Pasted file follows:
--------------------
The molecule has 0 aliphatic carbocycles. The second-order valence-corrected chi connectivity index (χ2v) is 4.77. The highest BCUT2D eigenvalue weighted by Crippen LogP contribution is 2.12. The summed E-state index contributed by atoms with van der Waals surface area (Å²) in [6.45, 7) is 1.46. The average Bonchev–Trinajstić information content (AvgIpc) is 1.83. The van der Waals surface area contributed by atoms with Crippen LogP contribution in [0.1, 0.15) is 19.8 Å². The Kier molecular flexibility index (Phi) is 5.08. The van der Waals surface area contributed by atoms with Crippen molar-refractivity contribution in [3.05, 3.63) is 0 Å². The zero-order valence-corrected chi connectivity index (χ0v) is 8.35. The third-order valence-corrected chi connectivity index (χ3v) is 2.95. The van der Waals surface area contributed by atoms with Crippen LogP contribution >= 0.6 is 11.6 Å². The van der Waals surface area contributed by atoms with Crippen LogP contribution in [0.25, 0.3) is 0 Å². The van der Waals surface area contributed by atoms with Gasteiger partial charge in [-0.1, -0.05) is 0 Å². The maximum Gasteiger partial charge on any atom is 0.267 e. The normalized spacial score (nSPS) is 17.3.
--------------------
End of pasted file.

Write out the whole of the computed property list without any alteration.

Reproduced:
The molecule has 0 aliphatic carbocycles. The second-order valence-corrected chi connectivity index (χ2v) is 4.77. The highest BCUT2D eigenvalue weighted by Crippen LogP contribution is 2.12. The summed E-state index contributed by atoms with van der Waals surface area (Å²) in [6.45, 7) is 1.46. The average Bonchev–Trinajstić information content (AvgIpc) is 1.83. The van der Waals surface area contributed by atoms with Crippen LogP contribution in [0.1, 0.15) is 19.8 Å². The Kier molecular flexibility index (Phi) is 5.08. The van der Waals surface area contributed by atoms with Crippen molar-refractivity contribution in [3.05, 3.63) is 0 Å². The zero-order valence-corrected chi connectivity index (χ0v) is 8.35. The third-order valence-corrected chi connectivity index (χ3v) is 2.95. The van der Waals surface area contributed by atoms with Crippen LogP contribution >= 0.6 is 11.6 Å². The van der Waals surface area contributed by atoms with Crippen LogP contribution in [0.25, 0.3) is 0 Å². The van der Waals surface area contributed by atoms with Gasteiger partial charge in [-0.1, -0.05) is 0 Å². The maximum Gasteiger partial charge on any atom is 0.267 e. The normalized spacial score (nSPS) is 17.3.